Strawberry Banana Bread Attempt #2 – with strawberry glaze swirl on the top

You see, ‘Diego’ kicked ‘Joshua’ out of the band. It had something to do with not fully committing to his dance moves. Seriously. Joshua was crushed. ‘Willis’ tried to remain neutral, but it was clear that he was also  unimpressed by Joshua’s moves. I intervened and brought peace back to the band long enough for them to perform the song they’d been working so hard at.

It went something like this…

Oh, when am I gonna be a man?

I wanna be a man!

I’m gonna get a wallet.

I’m gonna go to the gym.

Ooo, when am I gonna be a man?

It was sort of a rap song. And clearly very revealing about a second grader’s perspective on what makes a man…gym memberships and wallets. Of course.

Strawberry Banana Bread Attempt #3 – invisible strawberry glaze swirl throughout the bread

I was reminded of this memory when I walked into my living room to find my 5 year old giving my 3 year old lessons on how to be a man. They were as serious about these lessons as my former students were about their rock band. The lessons involved such behaviors as hopping on one foot, not crying, and toasting blueberry waffles. All very important man behaviors, for sure.

Kids are funny. They’re constantly trying to make sense of their little worlds and every so often, they give us a peak into the carnival of their little brains. Like this morning, on our walk back from the grocery store, when we passed an empty bottle on the side of the road.

That’s weird, commented my 5 year old.

I bet it was a man sitting by the road singing a song who left it there, replied my 3 year old. (A hobo with a handkerchief on a stick, perhaps?)

What was he singing, I asked.

Yankee Doodle, replied my 5 year old confidently.

No, my 3 year old adamantly intervened. I think he was singing Nowhere Man. 

I will bake five dozen cookies for any hobo with a bindle, singing Nowhere Man, on Blueberry Lane.

Strawberry Banana Bread Attempt #4 – with fresh strawberry puree and dried strawberries

But we hadn’t gone to the grocery store to buy cookie ingredients. We were picking up fresh strawberries and bananas for this Strawberry Banana Bread. This recipe is the result of not one, not two, not three, but four attempts. (We’ve been eating a lot of banana bread around here.) Every batch was delicious in its own right. But, it wasn’t until the fourth batch that I nailed what I’d been trying to accomplish.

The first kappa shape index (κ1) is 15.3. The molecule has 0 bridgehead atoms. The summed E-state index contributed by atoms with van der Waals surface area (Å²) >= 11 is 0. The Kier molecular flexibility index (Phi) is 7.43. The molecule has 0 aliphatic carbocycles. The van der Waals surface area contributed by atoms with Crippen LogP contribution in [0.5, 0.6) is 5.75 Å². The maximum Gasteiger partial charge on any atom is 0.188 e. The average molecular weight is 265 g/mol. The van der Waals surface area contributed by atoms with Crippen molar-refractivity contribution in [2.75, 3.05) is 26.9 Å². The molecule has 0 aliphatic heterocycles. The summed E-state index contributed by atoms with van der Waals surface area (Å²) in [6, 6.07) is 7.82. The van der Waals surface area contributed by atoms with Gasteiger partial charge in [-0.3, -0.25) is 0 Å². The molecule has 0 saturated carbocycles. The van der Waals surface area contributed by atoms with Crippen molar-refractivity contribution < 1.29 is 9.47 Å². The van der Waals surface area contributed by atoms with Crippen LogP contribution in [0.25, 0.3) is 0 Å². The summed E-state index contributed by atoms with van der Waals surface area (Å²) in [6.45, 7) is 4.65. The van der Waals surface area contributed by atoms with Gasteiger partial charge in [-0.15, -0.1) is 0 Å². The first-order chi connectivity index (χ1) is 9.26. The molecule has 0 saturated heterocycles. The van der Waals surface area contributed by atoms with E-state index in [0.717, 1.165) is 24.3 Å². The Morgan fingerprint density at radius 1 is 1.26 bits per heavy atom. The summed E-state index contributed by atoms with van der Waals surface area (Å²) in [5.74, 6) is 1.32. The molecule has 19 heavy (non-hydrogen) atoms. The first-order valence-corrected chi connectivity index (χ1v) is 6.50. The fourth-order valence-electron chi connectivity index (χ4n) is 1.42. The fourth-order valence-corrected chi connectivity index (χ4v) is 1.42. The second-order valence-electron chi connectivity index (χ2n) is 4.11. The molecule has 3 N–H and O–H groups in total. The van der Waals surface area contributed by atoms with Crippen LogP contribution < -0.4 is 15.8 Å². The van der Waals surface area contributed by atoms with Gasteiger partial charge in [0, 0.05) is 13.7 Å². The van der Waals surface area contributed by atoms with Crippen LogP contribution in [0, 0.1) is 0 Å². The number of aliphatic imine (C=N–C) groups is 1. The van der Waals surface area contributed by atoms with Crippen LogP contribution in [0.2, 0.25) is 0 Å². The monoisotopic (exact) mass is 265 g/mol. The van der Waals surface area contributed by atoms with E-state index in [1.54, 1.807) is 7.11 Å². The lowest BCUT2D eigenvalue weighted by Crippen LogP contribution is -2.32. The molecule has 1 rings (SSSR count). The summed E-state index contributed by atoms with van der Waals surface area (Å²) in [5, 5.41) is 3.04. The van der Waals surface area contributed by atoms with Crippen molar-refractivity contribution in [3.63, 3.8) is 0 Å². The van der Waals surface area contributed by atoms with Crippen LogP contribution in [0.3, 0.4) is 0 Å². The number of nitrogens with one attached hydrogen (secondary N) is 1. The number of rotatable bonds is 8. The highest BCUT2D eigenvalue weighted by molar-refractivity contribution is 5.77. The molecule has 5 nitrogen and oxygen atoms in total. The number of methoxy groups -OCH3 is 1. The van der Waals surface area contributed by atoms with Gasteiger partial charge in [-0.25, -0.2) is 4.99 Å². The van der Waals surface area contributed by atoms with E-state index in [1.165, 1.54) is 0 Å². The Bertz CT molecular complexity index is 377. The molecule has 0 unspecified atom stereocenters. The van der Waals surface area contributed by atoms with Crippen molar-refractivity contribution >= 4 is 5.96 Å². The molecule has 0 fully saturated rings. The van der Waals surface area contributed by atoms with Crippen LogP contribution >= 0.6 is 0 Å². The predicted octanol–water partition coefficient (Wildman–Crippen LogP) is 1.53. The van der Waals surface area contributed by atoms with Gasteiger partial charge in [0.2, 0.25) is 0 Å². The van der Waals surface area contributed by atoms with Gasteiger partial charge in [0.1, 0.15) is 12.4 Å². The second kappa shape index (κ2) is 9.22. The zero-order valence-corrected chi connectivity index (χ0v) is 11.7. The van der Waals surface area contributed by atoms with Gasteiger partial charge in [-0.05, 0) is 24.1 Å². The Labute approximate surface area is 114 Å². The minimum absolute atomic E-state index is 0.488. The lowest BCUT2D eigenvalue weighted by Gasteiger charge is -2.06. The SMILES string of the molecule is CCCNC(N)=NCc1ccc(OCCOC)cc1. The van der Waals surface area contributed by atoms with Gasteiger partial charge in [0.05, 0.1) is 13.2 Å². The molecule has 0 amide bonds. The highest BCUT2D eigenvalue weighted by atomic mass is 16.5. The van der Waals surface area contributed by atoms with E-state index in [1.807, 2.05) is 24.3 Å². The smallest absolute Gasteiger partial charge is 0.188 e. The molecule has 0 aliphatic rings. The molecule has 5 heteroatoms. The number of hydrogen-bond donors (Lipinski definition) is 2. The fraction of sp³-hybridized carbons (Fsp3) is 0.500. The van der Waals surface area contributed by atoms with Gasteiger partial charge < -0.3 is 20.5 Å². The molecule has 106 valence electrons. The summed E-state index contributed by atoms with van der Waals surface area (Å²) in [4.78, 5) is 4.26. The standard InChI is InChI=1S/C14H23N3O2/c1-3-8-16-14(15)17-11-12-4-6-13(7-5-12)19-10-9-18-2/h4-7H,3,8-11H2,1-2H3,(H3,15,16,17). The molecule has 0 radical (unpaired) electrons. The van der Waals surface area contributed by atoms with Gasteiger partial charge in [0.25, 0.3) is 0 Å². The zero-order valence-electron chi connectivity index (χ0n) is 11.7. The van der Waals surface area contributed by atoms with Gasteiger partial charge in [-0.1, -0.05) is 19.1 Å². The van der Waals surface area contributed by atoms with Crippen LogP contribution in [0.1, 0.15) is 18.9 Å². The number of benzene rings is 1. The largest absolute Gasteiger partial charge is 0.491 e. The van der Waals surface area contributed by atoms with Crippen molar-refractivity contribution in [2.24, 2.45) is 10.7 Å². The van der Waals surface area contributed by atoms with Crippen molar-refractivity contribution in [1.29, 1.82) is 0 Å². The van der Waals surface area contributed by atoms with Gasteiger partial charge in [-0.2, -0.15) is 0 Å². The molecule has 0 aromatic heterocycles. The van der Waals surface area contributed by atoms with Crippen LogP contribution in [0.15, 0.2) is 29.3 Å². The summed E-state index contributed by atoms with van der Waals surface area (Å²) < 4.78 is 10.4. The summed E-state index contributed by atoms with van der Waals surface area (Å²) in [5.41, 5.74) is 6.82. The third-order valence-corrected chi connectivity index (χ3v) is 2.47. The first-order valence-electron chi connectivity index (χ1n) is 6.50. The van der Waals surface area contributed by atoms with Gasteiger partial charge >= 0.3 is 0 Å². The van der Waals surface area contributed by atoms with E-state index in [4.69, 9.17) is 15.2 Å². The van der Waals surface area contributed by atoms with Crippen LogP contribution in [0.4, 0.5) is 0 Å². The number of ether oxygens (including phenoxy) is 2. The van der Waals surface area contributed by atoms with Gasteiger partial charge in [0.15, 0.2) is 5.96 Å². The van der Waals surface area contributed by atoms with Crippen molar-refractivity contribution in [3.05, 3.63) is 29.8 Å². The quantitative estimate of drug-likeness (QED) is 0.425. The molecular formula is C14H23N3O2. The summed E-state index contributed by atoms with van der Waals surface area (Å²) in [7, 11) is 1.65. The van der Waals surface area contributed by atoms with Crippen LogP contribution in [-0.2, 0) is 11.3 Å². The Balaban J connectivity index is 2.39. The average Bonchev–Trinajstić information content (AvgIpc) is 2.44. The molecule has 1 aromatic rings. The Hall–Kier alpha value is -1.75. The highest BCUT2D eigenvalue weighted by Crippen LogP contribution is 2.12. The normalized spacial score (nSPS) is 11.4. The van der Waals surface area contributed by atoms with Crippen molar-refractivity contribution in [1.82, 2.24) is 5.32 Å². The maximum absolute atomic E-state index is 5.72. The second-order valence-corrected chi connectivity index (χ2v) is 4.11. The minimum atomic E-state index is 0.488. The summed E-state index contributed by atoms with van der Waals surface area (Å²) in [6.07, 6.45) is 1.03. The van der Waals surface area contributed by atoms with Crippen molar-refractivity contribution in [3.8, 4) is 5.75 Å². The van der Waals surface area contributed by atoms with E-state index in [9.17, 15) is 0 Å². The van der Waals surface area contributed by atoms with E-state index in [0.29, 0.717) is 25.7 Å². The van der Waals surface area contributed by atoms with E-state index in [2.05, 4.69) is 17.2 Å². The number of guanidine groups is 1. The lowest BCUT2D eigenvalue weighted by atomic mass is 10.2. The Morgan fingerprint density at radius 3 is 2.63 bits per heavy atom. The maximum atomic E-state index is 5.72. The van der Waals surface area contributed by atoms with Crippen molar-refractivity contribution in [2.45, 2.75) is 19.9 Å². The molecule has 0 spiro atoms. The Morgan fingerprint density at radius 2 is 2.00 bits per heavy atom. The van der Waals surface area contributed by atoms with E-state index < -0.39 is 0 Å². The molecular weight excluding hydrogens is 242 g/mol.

Doesn’t seem like making a loaf of strawberry banana bread should be such an issue, right? But here’s the problem…when baked, strawberries become undesirably mushy. So, in my first attempt, I tried incorporating freeze-dried strawberries to conquer the mushy dilemma. The result was acceptable. The freeze-dried strawberries rehydrated during baking, but there wasn’t enough strawberry flavor throughout the loaf. So, on attempts two and three, I made a strawberry glaze, which I attempted to swirl throughout the loaf using two different techniques. But, the banana bread was too dense to produce my intended result. Both of those loaves came out fantastically sweet and moist with a lovely caramelized crust, but I still wasn’t satisfied. On my final attempt, I had the epiphany that I could puree fresh strawberries to replace all of the water and part of the vegetable oil in my normal banana bread recipe. This had the double effect of dispersing the sweet strawberry flavor throughout the bread as well as slightly lightening the recipe. Chopped dried strawberries lend additional strawberry flavor and a nice variety of texture to the loaf.

Strawberries and bananas are a classic flavor combination. And they’ve never been better combined than in this twist on banana bread. This is more than just a banana bread with a few strawberries mixed in. This bread pays equal homage to both the strawberries and the bananas. Definitely worth the four attempts it took to come around to this recipe!

Strawberry Banana Bread

Ingredients

  • 1 3/4 cup flour
  • 1 cup sugar
  • 3/4 teaspoon baking soda
  • 1/2 teaspoon salt
  • 1/2 teaspoon baking powder
  • 1/2 teaspoon cinnamon
  • 1/8 teaspoon ground nutmeg
  • 1 teaspoon vanilla extract
  • 2 eggs
  • 1/2 cup pureed strawberries
  • 1/3 cup vegetable oil
  • 1 cup mashed ripe bananas
  • 3/4 cup dried strawberries, chopped

Directions

Preheat oven to 350 degrees. Spray a loaf pan with baking spray.

In a large bowl, combine the flour, sugar, baking soda, baking powder, salt, cinnamon, and nutmeg. Add the vegetable oil, pureed strawberries, vanilla, and eggs. Stir until well combined. Add the mashed banana and dried strawberries. Stir until well blended. Pour the banana bread mixture into the prepared pan.